The Heartbeat will cover stories of social justice beyond the walls of 3041 Broadway. Each of us has taken a special journey to this place, and we honor this journey by proving the work we do at Union is meaningful. We can use theology to speak to people, rather than speaking beyond them. The Heartbeat of our institution is social justice. Let’s check our vitals.

If you have a story you’d like us to cover here at The Heartbeat, email Candace Simpson at cs3282@utsnyc.edu . We’d love to have you.

Badiou and Buddha

Alain Badiou has been described, maybe a bit extravagantly, as “perhaps the most influential of all contemporary French Philosophers.”

Well, listen to this eloquent description of Badiou’s understanding  “EVENT” by Terry Eagleton:

…the Event is that miraculous occurrence which surges up from an historical situation to which it simultaneously does not belong. Events for Badiou are … utterly original happenings founded purely in themselves, pure breaks and beginnings which are out of joint with their historical ‘site’, in excess of their contexts, sprung randomly and (as it were) ex nihilo from an established orthodoxy which could not have foreseen them. They are purely haphazard acts, as incalculable as grace…

Being in Badiou’s view is an inexhaustible multiple, which comes to us in recognizable chunks or distinct situations only through the operation of being ‘one-ed’ or provisionally unified by a human subject. Otherwise, it is as infinitely inaccessible to us as Kant’s noumenal sphere.  In the presence of an Event, however, it is as though the ‘inconsistent multiplicity’ which this counting-as-one conceals bursts momentarily out again, granting us a privileged glimpse of the disorderly infinity of pure Being. Events are explosive, ineffable exceptions to the rule, epiphanies of truth entirely without foundation.  (Trouble with Strangers:  A Study of Ethics, 260-61)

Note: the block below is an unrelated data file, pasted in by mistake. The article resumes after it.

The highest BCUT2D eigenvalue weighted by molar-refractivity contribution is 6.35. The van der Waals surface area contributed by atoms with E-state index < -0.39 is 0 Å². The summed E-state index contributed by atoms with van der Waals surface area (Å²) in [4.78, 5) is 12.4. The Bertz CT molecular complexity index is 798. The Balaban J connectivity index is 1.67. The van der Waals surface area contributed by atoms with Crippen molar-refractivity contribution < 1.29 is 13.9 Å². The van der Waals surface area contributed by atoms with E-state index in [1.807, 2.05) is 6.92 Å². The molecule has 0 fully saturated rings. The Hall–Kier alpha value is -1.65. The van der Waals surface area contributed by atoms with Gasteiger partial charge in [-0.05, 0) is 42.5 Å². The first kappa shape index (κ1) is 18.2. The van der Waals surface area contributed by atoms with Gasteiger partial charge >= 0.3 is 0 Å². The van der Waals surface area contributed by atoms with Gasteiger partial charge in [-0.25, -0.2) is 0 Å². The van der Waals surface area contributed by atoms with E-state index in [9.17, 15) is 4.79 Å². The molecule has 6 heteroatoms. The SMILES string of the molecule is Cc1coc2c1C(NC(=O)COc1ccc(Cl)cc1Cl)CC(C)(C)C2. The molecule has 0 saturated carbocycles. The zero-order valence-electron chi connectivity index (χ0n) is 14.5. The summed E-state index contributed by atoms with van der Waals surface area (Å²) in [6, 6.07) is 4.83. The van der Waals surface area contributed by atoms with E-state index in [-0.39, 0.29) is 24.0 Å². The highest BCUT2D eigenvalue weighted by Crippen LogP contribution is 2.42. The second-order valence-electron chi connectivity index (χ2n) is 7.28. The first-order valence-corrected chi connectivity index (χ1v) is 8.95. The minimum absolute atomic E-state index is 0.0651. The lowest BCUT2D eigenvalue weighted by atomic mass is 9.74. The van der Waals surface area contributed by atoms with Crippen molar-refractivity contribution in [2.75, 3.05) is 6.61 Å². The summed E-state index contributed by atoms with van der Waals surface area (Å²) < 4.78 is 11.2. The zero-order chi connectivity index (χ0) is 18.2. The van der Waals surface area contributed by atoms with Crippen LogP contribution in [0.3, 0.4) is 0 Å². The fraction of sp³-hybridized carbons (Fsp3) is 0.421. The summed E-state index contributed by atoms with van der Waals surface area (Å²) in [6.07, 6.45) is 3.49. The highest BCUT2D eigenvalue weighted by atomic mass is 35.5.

It seems to me that what the Buddha meant by Enlightenment, and what it is to live our Buddha-nature, or to live  a truly mindful life, is to realize that every single moment of our life is an Event –  that life is a constant succession of Events.  Every moment is a “privileged glimpse,” ” an ineffable epiphany of truth.”  — Or, to switch to my Christ-nature, as Thomas Merton put it: “It’s all grace.”

Can we really live a life in which Badiou’s notion of Events as “explosive” or “out of joint” or “haphazard”  are experienced as the normal, but wondrous, reality of our everyday lives?   Buddha and Jesus would seem to indicate that we can.

God Is Gay

I'd Rather Love A Jesus Who Loves Us All

It’s National Coming Out Day today. We’ve also heard a lot lately about LGBTQ teen suicides. If you haven’t yet, I implore you to read Rev. Dr. Patrick Cheng’s Huffington Post article on the suicides, Rev. Irene Monroe’s Huffington Post article on bullying and homophobia and spend some time in thoughtful reflection on what your church has or has not done for LGBTQ people whether they are teenage, pre-teen, adult or senior.

I am not gay, and cannot therefore offer a queer perspective on these issues. I defer to others that they might speak for themselves as regards their own pain and joy. But homophobia is my problem too. It is my problem because it hurts people I love. It is my problem because too many people cloak their prejudice in the language of faith and that hurts every person of faith. It is my problem because every day straight allies neglect to speak out against it is another day that homophobia remains a “socially acceptable” prejudice. It is not acceptable. If we profess that we are made in the image of God, then God is also a gay man, a lesbian, transgender, transsexual, gender non-conforming AND yes heterosexual too.

If God is a God of justice, mercy and righteousness, then God is queer. God is with the terrorized young people of our world–never in judgment but always in love.

On Being “Christian”. Or Not.

Thirteen percent of American citizens do not believe Barack Obama when he says he is a Christian. I’m hardly an apologist for the political status quo, but it seems like you might not have to look too hard to find thirteen percent of American citizens who wouldn’t believe Barack Obama if he said the Earth orbited the Sun instead of the other way around. While some of these folks are being rebutted, it still raises an issue worth thinking about: who gets to say who’s “Christian” and who’s not?